While I am sure you were disappointed to not be able to go to such a cool event, it must be fun to give someone else such an amazing opportunity! My daughters and I are dying to see the movie!

  11. Food Woolf

    How generous of you Jaden! And what an incredible guest post! Great insights and tips on how to make food taste great and photograph amazing. Thanks.

  12. Oysterculture

    What a fun read on the event, felt like I lived vicariously through the post, although would have preferred to be there in person to sample that delicious food.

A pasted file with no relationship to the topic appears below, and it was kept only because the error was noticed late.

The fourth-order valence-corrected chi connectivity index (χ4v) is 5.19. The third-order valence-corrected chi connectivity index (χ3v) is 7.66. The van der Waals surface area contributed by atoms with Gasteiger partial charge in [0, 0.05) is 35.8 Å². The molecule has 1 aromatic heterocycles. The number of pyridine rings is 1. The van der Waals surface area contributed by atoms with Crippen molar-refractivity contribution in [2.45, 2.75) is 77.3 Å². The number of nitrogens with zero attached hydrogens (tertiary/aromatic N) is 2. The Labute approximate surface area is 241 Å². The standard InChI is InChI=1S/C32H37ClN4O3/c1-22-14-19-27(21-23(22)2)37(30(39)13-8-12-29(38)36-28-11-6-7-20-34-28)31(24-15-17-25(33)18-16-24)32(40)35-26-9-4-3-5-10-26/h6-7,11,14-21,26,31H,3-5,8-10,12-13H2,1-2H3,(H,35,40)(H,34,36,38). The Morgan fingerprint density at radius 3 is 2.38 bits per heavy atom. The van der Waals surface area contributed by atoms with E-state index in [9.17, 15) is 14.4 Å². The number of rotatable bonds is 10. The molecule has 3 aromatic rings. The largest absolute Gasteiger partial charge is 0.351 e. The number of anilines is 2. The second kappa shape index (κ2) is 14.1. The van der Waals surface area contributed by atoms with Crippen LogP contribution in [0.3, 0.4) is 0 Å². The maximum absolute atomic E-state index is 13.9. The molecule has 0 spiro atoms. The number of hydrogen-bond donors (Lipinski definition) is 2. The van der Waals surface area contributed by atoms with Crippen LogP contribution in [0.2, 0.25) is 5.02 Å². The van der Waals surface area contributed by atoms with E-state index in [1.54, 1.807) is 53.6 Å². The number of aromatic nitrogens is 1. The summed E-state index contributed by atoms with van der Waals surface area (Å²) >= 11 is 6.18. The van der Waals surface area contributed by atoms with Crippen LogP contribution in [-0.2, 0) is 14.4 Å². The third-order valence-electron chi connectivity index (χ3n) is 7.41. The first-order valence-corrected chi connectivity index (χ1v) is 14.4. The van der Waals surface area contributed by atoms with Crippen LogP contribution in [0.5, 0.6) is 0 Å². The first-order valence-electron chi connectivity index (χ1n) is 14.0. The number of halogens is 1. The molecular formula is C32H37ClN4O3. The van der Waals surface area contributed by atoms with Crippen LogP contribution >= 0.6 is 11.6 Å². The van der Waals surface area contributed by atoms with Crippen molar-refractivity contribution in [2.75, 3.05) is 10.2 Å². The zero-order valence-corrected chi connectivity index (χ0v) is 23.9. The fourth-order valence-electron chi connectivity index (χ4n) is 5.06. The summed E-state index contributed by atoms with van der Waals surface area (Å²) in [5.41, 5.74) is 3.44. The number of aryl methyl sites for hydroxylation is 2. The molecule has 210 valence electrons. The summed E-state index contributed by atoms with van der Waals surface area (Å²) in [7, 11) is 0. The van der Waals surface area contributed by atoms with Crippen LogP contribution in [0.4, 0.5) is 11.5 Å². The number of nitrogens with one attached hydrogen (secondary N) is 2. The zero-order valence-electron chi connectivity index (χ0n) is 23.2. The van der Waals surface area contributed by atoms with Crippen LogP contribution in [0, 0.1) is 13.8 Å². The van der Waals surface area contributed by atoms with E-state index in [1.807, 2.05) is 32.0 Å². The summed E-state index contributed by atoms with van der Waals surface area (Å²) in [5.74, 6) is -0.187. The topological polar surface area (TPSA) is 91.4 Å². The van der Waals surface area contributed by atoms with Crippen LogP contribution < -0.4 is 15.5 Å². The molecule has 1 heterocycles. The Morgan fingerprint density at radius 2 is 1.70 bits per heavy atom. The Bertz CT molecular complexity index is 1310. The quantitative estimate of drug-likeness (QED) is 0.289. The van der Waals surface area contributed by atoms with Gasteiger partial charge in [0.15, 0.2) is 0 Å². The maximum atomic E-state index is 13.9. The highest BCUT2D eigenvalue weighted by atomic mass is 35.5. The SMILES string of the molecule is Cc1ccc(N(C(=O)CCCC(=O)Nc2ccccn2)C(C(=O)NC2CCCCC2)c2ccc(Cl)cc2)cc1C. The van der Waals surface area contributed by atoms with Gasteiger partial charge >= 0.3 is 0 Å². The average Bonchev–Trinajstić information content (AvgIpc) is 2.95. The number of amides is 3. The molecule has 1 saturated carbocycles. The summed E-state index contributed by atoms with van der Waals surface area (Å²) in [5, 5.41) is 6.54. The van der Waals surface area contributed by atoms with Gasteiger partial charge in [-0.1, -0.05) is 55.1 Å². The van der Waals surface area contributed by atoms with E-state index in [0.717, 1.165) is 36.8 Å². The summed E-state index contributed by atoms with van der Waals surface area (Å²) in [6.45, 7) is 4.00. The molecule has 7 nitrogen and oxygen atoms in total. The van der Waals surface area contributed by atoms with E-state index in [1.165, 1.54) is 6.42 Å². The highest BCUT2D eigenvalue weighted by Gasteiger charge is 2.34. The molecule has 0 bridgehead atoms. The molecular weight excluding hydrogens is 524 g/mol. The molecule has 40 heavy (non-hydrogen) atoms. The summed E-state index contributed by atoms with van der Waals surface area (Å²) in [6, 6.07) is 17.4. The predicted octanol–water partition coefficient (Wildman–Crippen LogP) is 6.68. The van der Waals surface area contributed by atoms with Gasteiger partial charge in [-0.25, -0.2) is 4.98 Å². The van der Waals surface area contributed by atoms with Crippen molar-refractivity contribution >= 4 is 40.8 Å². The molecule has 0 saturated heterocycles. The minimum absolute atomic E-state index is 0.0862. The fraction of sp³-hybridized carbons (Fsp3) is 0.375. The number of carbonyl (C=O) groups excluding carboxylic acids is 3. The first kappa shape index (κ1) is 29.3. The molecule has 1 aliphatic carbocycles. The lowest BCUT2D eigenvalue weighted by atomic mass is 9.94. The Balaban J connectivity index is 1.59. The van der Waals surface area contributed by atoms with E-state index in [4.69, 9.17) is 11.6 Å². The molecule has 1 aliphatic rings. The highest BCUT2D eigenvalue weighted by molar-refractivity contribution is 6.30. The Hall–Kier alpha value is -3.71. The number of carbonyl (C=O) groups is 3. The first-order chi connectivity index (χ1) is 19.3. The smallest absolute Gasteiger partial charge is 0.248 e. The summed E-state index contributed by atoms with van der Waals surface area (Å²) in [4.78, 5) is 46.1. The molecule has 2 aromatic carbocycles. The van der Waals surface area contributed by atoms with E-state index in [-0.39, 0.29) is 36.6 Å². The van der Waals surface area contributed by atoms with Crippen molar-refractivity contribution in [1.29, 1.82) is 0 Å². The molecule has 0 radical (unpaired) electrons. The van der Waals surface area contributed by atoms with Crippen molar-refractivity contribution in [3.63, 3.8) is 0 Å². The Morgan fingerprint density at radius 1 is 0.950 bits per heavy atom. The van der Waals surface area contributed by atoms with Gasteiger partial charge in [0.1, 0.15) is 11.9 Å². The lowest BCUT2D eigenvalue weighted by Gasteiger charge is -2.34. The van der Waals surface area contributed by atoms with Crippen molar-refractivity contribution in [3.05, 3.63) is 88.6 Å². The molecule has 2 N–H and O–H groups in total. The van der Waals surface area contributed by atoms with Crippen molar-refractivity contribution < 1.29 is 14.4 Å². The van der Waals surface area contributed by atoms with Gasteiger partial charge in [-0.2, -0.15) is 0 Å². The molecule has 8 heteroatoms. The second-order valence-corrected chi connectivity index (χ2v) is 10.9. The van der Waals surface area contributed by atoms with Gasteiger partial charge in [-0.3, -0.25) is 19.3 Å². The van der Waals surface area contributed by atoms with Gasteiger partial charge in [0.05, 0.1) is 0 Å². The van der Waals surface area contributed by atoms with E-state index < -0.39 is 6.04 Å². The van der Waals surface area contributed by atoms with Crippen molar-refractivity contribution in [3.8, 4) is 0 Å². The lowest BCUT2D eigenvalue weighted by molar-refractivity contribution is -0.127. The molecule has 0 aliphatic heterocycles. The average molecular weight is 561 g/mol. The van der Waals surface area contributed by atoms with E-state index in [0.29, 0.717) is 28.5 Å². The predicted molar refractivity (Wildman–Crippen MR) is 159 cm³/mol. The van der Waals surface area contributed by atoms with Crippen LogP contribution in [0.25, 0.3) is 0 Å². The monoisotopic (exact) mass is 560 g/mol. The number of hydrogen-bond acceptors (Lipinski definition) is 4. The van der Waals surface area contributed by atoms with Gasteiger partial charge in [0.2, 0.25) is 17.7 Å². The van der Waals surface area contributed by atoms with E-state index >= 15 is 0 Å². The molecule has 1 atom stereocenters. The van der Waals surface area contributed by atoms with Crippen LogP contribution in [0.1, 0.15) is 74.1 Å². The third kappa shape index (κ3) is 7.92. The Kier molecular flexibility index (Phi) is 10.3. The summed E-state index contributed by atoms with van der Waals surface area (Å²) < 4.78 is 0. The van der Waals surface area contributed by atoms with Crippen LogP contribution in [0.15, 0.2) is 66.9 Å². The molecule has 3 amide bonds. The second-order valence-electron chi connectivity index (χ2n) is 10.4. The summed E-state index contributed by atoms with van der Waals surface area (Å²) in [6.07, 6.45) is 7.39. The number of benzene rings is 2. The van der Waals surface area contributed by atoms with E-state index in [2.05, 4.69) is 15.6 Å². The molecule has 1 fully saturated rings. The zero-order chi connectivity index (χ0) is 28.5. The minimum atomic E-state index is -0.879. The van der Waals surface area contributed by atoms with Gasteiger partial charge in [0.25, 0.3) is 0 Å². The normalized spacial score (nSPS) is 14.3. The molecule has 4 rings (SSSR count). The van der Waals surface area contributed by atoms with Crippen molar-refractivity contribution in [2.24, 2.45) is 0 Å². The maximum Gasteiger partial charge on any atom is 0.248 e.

13. Huyen Tran

    Hi, I never comment on your site although I’ve been reading it for an entire 2 years. Thank you for a lot of tips and recipes, the steamed fish right now is one of my fav.
    I just curious How is the taste of the stew? I hope it has a lot of taste. Cant wait to try the recipe.


    I just saw Julie & Julia and, afterward, checked out this blog post to finally read the review I was avoiding in case it spoiled the movie for me.

    But, alas, after all that, there was no movie review! Sigh.

    Well, if anyone wants a review, here’s mine: I’m a culinary school student, so I spotted all the culinary gaffes, of course (and, hey, I talk about the lobster!), and I discuss them in my review.

    Hope that helps fill in the blank for those of you expecting a review.